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M.N. v. School Board of City of Virginia Beach

United States District Court, E.D. Virginia, Norfolk Division

February 5, 2018

M.N., by and through her Parents, MICHELLE NORMAN and CASSIDY NORMAN, Plaintiff/Counter-Defendant,
SCHOOL BOARD of the CITY of VIRGINIA BEACH, Defendant/Counter-Plaintiff.

          OPINION & ORDER


         This matter is before the Court on two (2) Motions seeking review of an administrative decision: Plaintiff/Counter-Defendant M.N., by and through her Parents, Michelle Norman and Cassidy Norman's ("M.N.'s" or 'Tlaintiff/Counter-Defendant's") Motion for Summary Judgment, and Defendant/Counter-Plaintiff School Board of the City of Virginia Beach's ("Virginia Beach's" or "Defendant/Counter-Plaintiffs") Cross-Motion for Summary Judgment. Docs. 52, 54.[1] Because both Parties seek to modify the Hearing Officer's decision in part and to retain it in part, neither Motion completely defends the Hearing Officer's decision. For the reasons stated herein, the Court GRANTS both Motions IN PART, AFFIRMING the decision of the Hearing Officer and further GRANTING attorneys' fees to M.N.

         I. BACKGROUND

         This case is an appeal from an administrative hearing conducted by the Virginia Department of Education pursuant to the Individuals with Disabilities Education Act (IDEA), 20 U.S.C. § 1400 et seq. See generally Doc. 1 ("Compl."). M.N. is a special education student in Virginia Beach's schools. Doc. 53 at 2. In 2014-2015, her family moved to the city of Virginia Beach, bringing along an individualized education program ("IEP") from Fairfax County Public Schools. See Ex. B887-919 (Doc. 28 at 68-100). She has multiple issues that affect her ability to learn, including the following:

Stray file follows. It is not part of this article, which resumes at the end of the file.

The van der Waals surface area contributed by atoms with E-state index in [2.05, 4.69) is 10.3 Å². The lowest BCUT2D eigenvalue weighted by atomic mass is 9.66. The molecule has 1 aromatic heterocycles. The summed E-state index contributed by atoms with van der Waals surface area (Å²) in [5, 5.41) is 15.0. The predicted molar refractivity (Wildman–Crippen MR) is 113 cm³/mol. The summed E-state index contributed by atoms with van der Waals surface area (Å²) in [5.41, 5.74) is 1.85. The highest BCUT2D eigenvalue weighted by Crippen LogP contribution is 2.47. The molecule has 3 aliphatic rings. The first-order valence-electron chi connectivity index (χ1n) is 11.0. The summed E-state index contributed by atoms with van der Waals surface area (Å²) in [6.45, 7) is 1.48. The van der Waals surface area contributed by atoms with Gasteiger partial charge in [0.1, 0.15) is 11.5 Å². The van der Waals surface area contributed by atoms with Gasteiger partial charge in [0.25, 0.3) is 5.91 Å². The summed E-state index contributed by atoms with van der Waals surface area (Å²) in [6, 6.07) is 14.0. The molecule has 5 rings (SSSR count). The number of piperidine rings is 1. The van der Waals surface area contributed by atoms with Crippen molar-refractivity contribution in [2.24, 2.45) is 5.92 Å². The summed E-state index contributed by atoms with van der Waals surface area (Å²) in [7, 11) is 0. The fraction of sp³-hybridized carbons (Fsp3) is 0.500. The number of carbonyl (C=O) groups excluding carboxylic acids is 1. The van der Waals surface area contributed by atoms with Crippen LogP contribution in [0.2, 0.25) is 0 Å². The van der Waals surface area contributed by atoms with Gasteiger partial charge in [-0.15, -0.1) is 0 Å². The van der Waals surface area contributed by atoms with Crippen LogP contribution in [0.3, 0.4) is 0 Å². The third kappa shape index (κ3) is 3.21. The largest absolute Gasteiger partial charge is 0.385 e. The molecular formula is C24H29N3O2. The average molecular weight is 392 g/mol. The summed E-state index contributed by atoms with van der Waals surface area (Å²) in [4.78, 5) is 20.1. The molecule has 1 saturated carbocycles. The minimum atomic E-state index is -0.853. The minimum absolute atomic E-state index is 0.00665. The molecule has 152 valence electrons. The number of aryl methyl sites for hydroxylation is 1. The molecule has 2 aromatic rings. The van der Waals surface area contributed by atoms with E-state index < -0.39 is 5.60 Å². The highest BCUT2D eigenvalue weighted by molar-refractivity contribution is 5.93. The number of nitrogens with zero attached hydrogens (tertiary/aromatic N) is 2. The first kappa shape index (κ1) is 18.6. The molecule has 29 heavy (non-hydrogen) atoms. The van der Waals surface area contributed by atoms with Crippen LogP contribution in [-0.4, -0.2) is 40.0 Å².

Right Hemiplegia (paralysis of the right side of the body that is a symptom of an attack on the left side of the brain);
Cerebral Palsy (causes impaired movement and possibly chronic fatigue and slow performance);
Neurodevelopmental disorders (including deficits in executive functioning, visual figure-ground, sensory processing secondary to brain hemorrhaging);
Visual tracking problems (causes eye movements to be slow and/or inaccurate);
Language disorder (trouble understanding others or sharing thoughts, ideas and feelings);
Inattentive type of attention deficit hyperactivity disorder (ADHD) (a brain disorder marked by an ongoing pattern of inattention and/or hyperactivity that interferes with functioning or development);
Developmental coordination disorder (a chronic neurological disorder that can affect planning of movements and coordination as a result of brain messages not being accurately transmitted to the body);
Learning disorder (LP) (problems that affect the brain's ability to receive, process, analyze, or store information making it more difficult to learn);
Deficits in higher order reading comprehension (deficits in word reading accuracy and/or reading comprehension);
Voice projection disorder or Dysphonia (usually characterized by hoarseness, vocal fatigue, raspiness, periodic loss of voice, or inappropriate pitch);
Deficits in written expression (generally a combination of difficulties in the individual's ability to compose written texts evidenced by grammatical or punctuation errors within sentences, poor paragraph organization, multiple spelling errors, and/or poor handwriting skills);
Deficits in arithmetic calculation (unable to memorize many basic math facts and/or exhibits weak verbal skills for monitoring the steps of complex calculations);